Understanding why blood vessels in people with lupus and antiphospholipid syndrome are damaged

Disease - Systemic lupus erythematosis, antiphospholipid syndrome

Lead applicant - Dr Charis Pericleous

Organisation - Imperial College London

Type of grant - Career Development Fellowship

Status of grant - Active

Amount of the original award - £495,359.87

Start date - 1 May 2016

Reference - 21223

Public Summary

What are the aims of this research?

This research aims to understand why vascular disease, an abnormal condition of the blood vessels which can lead to serious complications such as a heart attack, often develops in people with conditions such as lupus and antiphospholipid syndrome.

Why is this research important?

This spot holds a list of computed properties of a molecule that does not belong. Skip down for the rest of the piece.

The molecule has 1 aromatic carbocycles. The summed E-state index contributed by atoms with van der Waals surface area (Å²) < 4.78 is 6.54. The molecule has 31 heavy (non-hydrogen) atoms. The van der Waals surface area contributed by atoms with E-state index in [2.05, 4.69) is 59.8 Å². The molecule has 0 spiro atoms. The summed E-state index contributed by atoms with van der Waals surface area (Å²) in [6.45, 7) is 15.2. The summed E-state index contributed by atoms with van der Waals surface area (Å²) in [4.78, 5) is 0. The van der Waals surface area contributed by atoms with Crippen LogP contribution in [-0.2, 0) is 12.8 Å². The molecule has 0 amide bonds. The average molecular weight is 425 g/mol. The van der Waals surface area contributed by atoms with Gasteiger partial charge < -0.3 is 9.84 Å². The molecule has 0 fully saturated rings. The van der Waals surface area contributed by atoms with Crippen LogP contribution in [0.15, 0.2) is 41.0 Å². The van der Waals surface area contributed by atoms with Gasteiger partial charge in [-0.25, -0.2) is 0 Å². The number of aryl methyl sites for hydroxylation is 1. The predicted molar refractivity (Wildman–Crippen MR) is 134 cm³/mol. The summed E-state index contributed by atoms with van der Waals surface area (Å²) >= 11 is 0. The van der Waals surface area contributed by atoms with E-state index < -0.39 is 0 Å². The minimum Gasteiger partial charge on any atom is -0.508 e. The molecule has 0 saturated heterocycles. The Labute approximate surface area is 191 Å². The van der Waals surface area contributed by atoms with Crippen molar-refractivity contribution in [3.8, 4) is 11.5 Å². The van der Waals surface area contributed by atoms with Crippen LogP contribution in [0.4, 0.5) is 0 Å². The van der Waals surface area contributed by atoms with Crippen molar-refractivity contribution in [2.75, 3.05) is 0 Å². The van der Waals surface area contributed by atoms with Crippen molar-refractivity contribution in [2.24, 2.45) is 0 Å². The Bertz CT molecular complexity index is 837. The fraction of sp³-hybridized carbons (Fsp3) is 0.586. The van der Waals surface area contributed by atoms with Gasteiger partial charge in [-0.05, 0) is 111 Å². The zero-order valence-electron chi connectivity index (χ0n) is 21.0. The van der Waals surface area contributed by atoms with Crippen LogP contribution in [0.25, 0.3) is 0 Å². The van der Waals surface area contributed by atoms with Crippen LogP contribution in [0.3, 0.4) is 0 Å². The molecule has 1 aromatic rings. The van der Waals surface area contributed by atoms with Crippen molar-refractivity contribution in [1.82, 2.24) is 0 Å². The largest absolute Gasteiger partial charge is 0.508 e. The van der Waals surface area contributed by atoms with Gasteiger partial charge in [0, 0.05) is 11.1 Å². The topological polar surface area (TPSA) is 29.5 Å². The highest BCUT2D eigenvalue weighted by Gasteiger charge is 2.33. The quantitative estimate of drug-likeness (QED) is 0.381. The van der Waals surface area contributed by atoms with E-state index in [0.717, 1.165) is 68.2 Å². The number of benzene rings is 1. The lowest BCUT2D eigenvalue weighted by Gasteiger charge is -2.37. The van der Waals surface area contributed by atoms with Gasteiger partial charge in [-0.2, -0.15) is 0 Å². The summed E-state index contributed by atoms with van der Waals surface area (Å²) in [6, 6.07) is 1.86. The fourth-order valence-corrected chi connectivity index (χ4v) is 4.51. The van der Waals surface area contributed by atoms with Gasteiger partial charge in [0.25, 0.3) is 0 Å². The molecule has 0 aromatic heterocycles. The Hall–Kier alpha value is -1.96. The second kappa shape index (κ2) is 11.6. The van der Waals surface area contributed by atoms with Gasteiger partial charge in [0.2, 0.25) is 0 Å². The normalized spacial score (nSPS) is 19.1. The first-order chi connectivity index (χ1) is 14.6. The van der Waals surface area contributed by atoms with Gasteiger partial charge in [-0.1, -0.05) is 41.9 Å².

People with lupus and antiphospholipid syndrome are at increased risk of developing clots and atherosclerosis, a serious condition in which the arteries become clogged by fatty substances known as plaques or atheroma, which can cause heart attacks and strokes. This is because the antibodies found in the blood of these individuals can damage the inner lining of blood vessels, known as the endothelium. If we can establish exactly how these antibodies can cause harmful signals and disrupt protective signals in lupus and antiphospholipid syndrome, we can look for new therapies to reverse this process.

How will the findings benefit patients?

This research could lead to the development of new drugs which are capable of switching off harmful signals and switching on protective signals within the lining of blood vessels. These drugs could reduce the risk of having a heart attack or stroke in people with lupus and antiphospholipid syndrome.